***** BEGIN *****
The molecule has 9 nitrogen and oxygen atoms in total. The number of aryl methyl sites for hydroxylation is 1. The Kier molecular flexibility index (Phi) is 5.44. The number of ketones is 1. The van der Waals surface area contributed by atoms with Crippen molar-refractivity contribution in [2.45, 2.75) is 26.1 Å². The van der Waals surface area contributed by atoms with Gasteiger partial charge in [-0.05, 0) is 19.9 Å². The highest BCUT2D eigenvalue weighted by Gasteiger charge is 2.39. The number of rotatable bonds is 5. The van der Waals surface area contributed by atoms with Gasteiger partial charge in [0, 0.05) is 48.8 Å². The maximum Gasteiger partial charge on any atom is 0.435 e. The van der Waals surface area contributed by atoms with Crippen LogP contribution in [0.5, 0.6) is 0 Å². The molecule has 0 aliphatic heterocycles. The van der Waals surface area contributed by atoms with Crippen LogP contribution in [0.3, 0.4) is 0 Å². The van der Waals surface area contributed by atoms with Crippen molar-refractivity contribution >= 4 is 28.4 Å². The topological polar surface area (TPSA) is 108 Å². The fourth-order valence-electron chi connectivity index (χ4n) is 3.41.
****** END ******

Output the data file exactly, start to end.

The molecule has 9 nitrogen and oxygen atoms in total. The number of aryl methyl sites for hydroxylation is 1. The Kier molecular flexibility index (Phi) is 5.44. The number of ketones is 1. The van der Waals surface area contributed by atoms with Crippen molar-refractivity contribution in [2.45, 2.75) is 26.1 Å². The van der Waals surface area contributed by atoms with Gasteiger partial charge in [-0.05, 0) is 19.9 Å². The highest BCUT2D eigenvalue weighted by Gasteiger charge is 2.39. The number of rotatable bonds is 5. The van der Waals surface area contributed by atoms with Gasteiger partial charge in [0, 0.05) is 48.8 Å². The maximum Gasteiger partial charge on any atom is 0.435 e. The van der Waals surface area contributed by atoms with Crippen LogP contribution in [0.5, 0.6) is 0 Å². The molecule has 0 aliphatic heterocycles. The van der Waals surface area contributed by atoms with Crippen LogP contribution in [0.3, 0.4) is 0 Å². The van der Waals surface area contributed by atoms with Crippen molar-refractivity contribution >= 4 is 28.4 Å². The topological polar surface area (TPSA) is 108 Å². The fourth-order valence-electron chi connectivity index (χ4n) is 3.41.